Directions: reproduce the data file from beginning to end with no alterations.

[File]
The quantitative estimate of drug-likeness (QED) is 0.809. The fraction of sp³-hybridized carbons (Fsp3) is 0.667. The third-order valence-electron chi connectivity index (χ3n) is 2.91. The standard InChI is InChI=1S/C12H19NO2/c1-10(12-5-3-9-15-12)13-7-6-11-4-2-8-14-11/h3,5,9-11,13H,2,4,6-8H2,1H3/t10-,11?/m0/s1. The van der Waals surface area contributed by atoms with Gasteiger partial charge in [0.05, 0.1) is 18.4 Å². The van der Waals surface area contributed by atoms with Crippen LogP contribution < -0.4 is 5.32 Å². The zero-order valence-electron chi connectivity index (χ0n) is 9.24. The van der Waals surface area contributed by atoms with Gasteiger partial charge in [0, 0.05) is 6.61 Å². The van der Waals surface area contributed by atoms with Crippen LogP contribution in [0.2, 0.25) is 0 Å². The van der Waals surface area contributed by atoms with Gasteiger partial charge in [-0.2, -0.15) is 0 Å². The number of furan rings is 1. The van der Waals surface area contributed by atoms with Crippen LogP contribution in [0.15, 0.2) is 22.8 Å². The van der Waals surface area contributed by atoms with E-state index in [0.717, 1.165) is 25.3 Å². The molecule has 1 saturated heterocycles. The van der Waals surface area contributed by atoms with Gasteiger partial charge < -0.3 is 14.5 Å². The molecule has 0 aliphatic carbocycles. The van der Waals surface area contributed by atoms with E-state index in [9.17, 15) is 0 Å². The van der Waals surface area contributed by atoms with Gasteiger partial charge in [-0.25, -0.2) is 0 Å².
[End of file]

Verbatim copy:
The quantitative estimate of drug-likeness (QED) is 0.809. The fraction of sp³-hybridized carbons (Fsp3) is 0.667. The third-order valence-electron chi connectivity index (χ3n) is 2.91. The standard InChI is InChI=1S/C12H19NO2/c1-10(12-5-3-9-15-12)13-7-6-11-4-2-8-14-11/h3,5,9-11,13H,2,4,6-8H2,1H3/t10-,11?/m0/s1. The van der Waals surface area contributed by atoms with Gasteiger partial charge in [0.05, 0.1) is 18.4 Å². The van der Waals surface area contributed by atoms with Crippen LogP contribution < -0.4 is 5.32 Å². The zero-order valence-electron chi connectivity index (χ0n) is 9.24. The van der Waals surface area contributed by atoms with Gasteiger partial charge in [0, 0.05) is 6.61 Å². The van der Waals surface area contributed by atoms with Crippen LogP contribution in [0.2, 0.25) is 0 Å². The van der Waals surface area contributed by atoms with Gasteiger partial charge in [-0.2, -0.15) is 0 Å². The number of furan rings is 1. The van der Waals surface area contributed by atoms with Crippen LogP contribution in [0.15, 0.2) is 22.8 Å². The van der Waals surface area contributed by atoms with E-state index in [0.717, 1.165) is 25.3 Å². The molecule has 1 saturated heterocycles. The van der Waals surface area contributed by atoms with Gasteiger partial charge < -0.3 is 14.5 Å². The molecule has 0 aliphatic carbocycles. The van der Waals surface area contributed by atoms with E-state index in [9.17, 15) is 0 Å². The van der Waals surface area contributed by atoms with Gasteiger partial charge in [-0.25, -0.2) is 0 Å².